8mm black whole plait

Published in: on April 15, 2014 at 8:24 pm  Leave a Comment  

A Year in Millinery Fashion – 1864

The bonnet of drawn cuir-colored crepe, trimmed on the front with a fanchon of white lace, loops of green ribbon, and Scotch feathers. The inside trimming is of bright flowers, of the
Scotch colors. The cape is covered with a fall of white blonde. (Godey’s, May 1864)


Readings for Rural Life

From Moore’s Rural New-Yorker in Rochester, NY

April 23rd, 1864

Working Dresses.

It is not my province to dictate any particular form of dress; but when, as is often the case, I see wives and daughters doing their necessary housework with crinoline and long skirts, or in other words, in full dress, I am led to inquire why will they not use their good judgment in this as in other particulars, and accommodate their dress to their duties.

Now, just take some of those long dresses that have become faded at the bottom and in front, take out the front breadths, leaving about five, tear off the bottom leaving the skirt long enough to come half way from the knees to ankle joints, use the parts taken out for pants, prepare skirts to suit the length of the dress, running “shurs” in one for three or four hoops from the discarded skeleton, and with good thick-soled shoes or bootees you are well, becomingly dressed for any and all kinds of work that may fall to your lot. And, if called to help fill the place of a father, husband, brother or son, who has nobly gone to the defence of his country, you have nothing to hinder you in this arduous yet noble extra toil. Such toil and such dresses show our hearts true to the interest of our country; and though the future looks dark, there is no way to make it light but to throw off the shackles false price and false delicacy have trammeld us with, prepare our heats for every trial by entire consecration to, and trust or faith in, God, our bodies with proper dress and care; and lay hold on every duty presented to us with an energy and courage that knows defeat, and will not listen to the doubts of the croaking.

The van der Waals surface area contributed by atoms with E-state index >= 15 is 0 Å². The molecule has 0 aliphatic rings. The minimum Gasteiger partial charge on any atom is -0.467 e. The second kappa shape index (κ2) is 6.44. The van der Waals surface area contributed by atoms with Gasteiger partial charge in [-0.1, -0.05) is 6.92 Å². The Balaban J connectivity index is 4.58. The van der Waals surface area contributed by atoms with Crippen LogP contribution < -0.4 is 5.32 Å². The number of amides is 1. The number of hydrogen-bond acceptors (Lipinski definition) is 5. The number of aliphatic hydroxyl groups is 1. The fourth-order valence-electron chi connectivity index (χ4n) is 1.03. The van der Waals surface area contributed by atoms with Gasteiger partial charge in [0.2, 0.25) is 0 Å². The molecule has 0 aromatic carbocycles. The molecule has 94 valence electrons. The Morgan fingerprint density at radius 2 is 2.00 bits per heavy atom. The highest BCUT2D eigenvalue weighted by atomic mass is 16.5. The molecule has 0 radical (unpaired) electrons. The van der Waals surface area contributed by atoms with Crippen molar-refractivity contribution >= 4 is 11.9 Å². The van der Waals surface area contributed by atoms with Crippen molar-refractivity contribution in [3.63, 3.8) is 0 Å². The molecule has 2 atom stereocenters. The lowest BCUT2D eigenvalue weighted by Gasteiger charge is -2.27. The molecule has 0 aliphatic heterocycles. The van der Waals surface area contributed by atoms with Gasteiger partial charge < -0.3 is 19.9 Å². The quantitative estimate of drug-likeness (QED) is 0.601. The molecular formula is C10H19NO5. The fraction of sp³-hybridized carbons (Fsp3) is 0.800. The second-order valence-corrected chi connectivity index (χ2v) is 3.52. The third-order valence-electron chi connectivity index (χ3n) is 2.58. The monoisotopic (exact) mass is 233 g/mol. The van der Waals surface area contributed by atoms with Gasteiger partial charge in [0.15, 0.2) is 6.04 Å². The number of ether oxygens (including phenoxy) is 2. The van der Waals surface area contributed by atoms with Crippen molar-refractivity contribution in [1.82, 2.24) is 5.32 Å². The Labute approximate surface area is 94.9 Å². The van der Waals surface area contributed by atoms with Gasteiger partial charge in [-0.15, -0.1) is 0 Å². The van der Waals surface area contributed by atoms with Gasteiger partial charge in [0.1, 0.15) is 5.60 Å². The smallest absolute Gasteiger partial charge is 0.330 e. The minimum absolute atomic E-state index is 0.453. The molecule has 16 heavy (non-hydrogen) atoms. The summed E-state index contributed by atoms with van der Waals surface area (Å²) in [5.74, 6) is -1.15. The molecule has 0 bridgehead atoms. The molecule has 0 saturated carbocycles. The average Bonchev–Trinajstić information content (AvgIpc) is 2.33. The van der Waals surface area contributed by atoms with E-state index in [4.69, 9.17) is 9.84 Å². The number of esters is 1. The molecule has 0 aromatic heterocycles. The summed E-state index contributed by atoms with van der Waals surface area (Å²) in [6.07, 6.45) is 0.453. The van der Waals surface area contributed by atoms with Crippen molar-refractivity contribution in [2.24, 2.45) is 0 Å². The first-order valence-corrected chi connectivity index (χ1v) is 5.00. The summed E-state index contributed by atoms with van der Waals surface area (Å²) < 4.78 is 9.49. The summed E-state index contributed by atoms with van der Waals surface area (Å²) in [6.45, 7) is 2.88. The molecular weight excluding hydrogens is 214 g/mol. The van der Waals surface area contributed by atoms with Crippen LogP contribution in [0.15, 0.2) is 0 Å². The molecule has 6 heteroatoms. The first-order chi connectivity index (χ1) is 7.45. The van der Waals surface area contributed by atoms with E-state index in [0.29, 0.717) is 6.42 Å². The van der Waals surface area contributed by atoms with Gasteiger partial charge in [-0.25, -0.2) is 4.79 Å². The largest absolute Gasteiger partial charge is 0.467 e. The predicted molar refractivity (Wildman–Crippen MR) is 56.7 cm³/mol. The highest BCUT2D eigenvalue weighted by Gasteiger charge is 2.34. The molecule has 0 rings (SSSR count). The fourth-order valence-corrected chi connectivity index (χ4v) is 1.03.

Sisters, let me entreat you, do your duty faithfully, and when those dear ones return, you will not only meet a reward in their kind welcome and approving smiles, but will learn that useful exercise and refreshing breezes, and now and then a day in the hot sun, have brought light to your eyes, roses to your cheeks and a thrill of life to your veins that were never yours before.

True, you have given (or allowed to go) to the rescue of your country your support and home; but don’t wait for these to return and find you in sorrow, listlessly waiting for them, or some movement of Providence to bring light out of darkness, or hope out of despair; but arise, don the costume at once graceful, becoming and useful, and help to work out the salvation of our country, ever praying to, and trusting in, God, who is the author of our faith.